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The Sioux, or Dacotah

An accurate classification of the American Indians, either founded upon dissimilarities in the language of different tribes, or upon differences in physical peculiarities, is impossible, particularly in treating of the scattered and wandering people of the far west....

Social Distinction Amongst Plains Indians

Social Distinction. There being no such thing as individual ownership of land, property consisted of horses, food, utensils, etc. These were possessed in varying degrees by the individual members of a tribe, but in no case was the amount of such property given much...

Plains Indians Use of Rawhide

The Use of Rawhide. In the use of rawhide for binding and hafting (handle or strap), the Plains tribes seem almost unique. When making mauls and stone-headed clubs a piece of green or wet hide is firmly sewed on and as this dries its natural shrinkage sets the parts...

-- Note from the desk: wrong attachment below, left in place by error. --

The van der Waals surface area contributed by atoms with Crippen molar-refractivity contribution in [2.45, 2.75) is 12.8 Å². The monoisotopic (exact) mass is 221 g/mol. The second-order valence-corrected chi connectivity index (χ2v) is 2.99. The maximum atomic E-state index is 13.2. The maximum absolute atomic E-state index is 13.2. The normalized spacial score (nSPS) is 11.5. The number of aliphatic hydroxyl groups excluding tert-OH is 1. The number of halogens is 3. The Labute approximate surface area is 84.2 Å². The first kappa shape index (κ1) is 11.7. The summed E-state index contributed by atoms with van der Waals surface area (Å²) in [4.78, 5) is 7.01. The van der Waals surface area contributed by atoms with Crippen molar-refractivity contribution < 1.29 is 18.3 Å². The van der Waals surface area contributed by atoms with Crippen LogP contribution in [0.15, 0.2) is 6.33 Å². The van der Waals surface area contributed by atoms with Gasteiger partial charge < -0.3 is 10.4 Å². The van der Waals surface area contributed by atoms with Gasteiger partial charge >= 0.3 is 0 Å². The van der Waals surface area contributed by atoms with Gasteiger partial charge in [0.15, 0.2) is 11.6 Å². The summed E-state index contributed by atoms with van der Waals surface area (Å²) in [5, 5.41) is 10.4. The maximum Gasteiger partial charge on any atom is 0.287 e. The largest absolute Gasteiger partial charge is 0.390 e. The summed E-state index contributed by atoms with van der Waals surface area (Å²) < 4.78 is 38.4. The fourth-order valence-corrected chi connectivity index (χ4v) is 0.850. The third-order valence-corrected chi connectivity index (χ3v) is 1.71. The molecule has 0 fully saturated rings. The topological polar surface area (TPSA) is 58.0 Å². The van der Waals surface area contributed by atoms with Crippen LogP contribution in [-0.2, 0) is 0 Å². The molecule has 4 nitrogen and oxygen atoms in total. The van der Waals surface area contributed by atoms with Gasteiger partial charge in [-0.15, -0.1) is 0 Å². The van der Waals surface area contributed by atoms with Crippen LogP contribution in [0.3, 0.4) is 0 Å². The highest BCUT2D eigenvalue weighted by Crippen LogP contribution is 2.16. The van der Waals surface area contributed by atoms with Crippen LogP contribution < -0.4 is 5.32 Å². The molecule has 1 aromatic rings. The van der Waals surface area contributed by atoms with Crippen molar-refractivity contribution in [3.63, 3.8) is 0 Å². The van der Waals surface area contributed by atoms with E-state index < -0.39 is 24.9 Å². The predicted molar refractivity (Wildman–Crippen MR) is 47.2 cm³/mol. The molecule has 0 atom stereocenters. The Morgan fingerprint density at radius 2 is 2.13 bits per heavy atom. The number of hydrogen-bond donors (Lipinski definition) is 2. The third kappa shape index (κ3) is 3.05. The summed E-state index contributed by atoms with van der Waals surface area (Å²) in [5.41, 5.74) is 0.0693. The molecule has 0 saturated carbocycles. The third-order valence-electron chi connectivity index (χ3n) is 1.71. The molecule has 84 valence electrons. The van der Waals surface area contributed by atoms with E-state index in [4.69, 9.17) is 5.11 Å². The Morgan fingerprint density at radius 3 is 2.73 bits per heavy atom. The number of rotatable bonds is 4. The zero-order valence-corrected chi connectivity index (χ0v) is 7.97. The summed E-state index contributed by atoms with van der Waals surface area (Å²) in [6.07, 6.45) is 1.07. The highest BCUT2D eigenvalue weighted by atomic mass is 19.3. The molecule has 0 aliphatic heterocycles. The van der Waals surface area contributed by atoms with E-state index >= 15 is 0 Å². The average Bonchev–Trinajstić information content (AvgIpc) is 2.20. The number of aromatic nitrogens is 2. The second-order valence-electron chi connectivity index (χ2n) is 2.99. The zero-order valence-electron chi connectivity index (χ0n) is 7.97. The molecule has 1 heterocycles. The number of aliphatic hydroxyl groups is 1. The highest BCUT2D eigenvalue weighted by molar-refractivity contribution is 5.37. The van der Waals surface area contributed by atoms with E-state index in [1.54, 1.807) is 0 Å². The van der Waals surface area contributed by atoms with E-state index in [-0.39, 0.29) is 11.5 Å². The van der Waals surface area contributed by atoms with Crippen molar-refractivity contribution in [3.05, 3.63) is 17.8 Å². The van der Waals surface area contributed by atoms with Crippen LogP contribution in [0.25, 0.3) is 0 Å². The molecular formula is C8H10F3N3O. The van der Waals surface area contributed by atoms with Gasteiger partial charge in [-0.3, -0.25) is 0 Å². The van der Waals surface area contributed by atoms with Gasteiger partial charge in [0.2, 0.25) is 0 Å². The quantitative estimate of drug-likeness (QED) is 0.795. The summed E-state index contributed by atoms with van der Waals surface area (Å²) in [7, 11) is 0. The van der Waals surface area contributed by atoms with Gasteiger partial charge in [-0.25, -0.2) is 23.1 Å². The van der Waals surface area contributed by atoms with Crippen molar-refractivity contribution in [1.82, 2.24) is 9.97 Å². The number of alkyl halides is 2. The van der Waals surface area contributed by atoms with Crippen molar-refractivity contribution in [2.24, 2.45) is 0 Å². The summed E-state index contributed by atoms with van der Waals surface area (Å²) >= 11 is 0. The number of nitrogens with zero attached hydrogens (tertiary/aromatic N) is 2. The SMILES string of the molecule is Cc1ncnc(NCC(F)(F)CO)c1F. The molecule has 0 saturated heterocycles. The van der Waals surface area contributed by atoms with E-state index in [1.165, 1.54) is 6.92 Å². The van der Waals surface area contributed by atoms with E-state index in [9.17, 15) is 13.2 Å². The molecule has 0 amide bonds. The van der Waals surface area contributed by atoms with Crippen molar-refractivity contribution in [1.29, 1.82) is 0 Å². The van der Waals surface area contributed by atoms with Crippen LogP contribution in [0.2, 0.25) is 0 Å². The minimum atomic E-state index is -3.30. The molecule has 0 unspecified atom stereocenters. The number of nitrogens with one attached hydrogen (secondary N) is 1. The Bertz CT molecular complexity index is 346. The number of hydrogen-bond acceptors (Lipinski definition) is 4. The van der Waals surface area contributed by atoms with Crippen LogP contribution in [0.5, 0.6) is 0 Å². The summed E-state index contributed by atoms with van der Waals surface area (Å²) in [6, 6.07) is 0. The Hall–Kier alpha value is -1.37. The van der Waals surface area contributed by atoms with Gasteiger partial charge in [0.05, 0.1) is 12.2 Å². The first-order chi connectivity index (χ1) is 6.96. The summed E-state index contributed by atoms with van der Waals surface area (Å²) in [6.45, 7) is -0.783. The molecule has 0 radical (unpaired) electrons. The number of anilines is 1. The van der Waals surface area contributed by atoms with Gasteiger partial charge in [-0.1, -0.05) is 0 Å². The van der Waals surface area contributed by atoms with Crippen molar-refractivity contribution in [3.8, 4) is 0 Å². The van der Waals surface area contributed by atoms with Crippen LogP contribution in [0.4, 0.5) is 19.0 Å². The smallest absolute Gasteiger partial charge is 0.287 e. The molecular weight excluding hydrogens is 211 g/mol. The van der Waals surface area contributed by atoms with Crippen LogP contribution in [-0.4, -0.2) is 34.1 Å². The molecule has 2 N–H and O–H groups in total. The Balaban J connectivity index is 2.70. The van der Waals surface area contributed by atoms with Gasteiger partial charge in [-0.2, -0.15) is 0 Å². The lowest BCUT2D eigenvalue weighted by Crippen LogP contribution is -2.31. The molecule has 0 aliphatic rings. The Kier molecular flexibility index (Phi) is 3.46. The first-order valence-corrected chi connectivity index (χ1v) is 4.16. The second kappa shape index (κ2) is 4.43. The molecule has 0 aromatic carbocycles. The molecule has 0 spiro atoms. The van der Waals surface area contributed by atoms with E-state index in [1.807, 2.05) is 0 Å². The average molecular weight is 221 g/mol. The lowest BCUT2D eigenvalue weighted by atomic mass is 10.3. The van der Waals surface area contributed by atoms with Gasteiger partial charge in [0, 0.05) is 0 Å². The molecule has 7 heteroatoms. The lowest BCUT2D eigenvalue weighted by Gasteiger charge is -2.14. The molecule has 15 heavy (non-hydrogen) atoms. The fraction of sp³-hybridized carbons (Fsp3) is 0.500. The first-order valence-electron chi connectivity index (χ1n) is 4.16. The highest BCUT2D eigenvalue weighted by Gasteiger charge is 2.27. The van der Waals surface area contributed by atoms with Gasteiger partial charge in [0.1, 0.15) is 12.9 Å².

Household Utensils of the Plains Indians

In a preceding section, reference was made to baskets, which in parts of the Plateau area on the west, often served as pots for boiling food. They were not, of course, set upon the fire, the water within being heated by hot stones. Pottery was made by the Hidatsa,...

Tah-We-Chu-Kin, The Wife

In February, 1837, a party of Dahcotahs (Warpetonian) fell in with Hole-in-the-Day, and his band. When Chippeways and Dahcotahs meet there is generally bloodshed; and, however highly Hole-in-the-Day may be esteemed as a warrior, it is certain that he showed great...
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